Rhodiola rosea

rhodiola-roseaThe marketing hype surrounding Rhodiola rosea would suggest that anyone taking it would be cured of almost any ailment and have renewed vitality. It might have some benefits, as yet unproven, because of the presence of natural products known as rosavins, which may or may not be physiologically active. But, the idea that it could allow you to live long and prosper? Well, there are no peer-reviewed scientific research papers to support such claims, as far as I know and there are never likely to be. There are no panaceas, no elixirs of youth. Get over it people.

R rosea (aka golden root, roseroot, hóng jǐng tiān in TCM) is a member of the Crassulaceae family and grows across the Arctic, the mountains of Central Asia, the Rockies, the Alps, the Pyrenees, the Carpathian Mountains, Scandinavia, Iceland, Great Britain and Ireland.

The Wikipedia entry for R rosea says it may be effective for improving mood and alleviating depression and early stage studies on people have shown some efficacy in improving physical and mental performance, alleviating fatigue, and reducing high-altitude sickness. Someone achieving their healthcare management MBA would find these studies very helpful. A possible mode of action involves what the entry describes as, “optimizing serotonin and dopamine levels”. This apparently happens by inhibition of the enzyme monoamine oxidase, which supposedly ties in with an effect on endorphins, the body’s natural opiates.

A press release that I received could be used as a source in a final project of a student studying their masters in health administration. It was about R rosea and highlights a previously published article that claims that, “the roots appear to aid the brain by alertness and energy, without any trace of stimulants such as caffeine.” Isn’t that a contradiction in terms? If the root stimulates the brain, then surely by definition it is a stimulant?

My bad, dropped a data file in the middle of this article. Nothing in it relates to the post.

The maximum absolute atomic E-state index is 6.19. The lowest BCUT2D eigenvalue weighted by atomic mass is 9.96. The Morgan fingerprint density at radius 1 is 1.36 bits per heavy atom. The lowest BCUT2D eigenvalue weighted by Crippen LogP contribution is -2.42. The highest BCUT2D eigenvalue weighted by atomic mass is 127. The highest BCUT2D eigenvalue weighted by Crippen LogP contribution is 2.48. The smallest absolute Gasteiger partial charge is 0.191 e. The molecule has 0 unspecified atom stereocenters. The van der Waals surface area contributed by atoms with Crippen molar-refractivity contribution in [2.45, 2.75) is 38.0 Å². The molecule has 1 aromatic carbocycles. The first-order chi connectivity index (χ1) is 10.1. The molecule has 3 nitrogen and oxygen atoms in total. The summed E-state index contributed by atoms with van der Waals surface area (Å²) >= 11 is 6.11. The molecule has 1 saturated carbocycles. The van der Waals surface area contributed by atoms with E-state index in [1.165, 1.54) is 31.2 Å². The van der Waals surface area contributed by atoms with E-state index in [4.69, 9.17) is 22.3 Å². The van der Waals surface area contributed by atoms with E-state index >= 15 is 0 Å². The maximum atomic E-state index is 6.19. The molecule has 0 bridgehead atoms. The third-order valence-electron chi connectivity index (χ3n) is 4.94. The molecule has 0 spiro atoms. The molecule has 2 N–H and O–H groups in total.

I asked the author of the press release, Linda Todten of publicity company TMC Communications, to explain exactly what the description was intended to convey, this is what she had to say:

As you know, the trend is for “energy drinks” that combine large amounts of caffeine, or caffeine containing plants such as Guarana, along with high amounts of carbs for a big “energy boost.” The studies that the Swedes and Russians have done over the years have shown how this category of plant, the Adaptogen, can actually bring the body back to its full energy level without being over stimulated as happens with caffeine. Plus, the extract SHR-5 has been shown to have a very solid mental acuity boost via double-blind, placebo controlled studies in students or night shift physicians and others.

But, any product with a physiological effect cannot work without some side-effects; no herbal extract could be that specific at the molecular level.

Indeed, the plant root contains a variety of chemical natural products including rosavin, rosarin, rosin and salidroside (and sometimes p-tyrosol, rhodioniside, rhodiolin and rosiridin), which are all described as active ingredients of R rosea. These compounds are polyphenols, they may have some antioxidant activity but good evidence for positive health effects in people remains elusive, indeed that is the case for most antioxidant supplements.

R rosea products are marketed in the USA and elsewhere. Todten had this suggestion: “Think about the fact that this one product (Arctic Root brand) has sold over 400 million doses. Not many dietary supplements can claim that. That says, to me, that people must like the way it works to reduce stress or energize,” she told me. “People are not sheep, and they wouldn’t make a product a best seller in Europe over ten years with hundreds of millions taken if it didn’t do something that they liked!”

Well, couldn’t that simply be the power of marketing? What we need are references in the medical literature that provide results from large-scale, randomised, double-blind, placebo-controlled clinical trials of R rosea. I don’t think there are any such studies published in the peer-reviewed journals yet.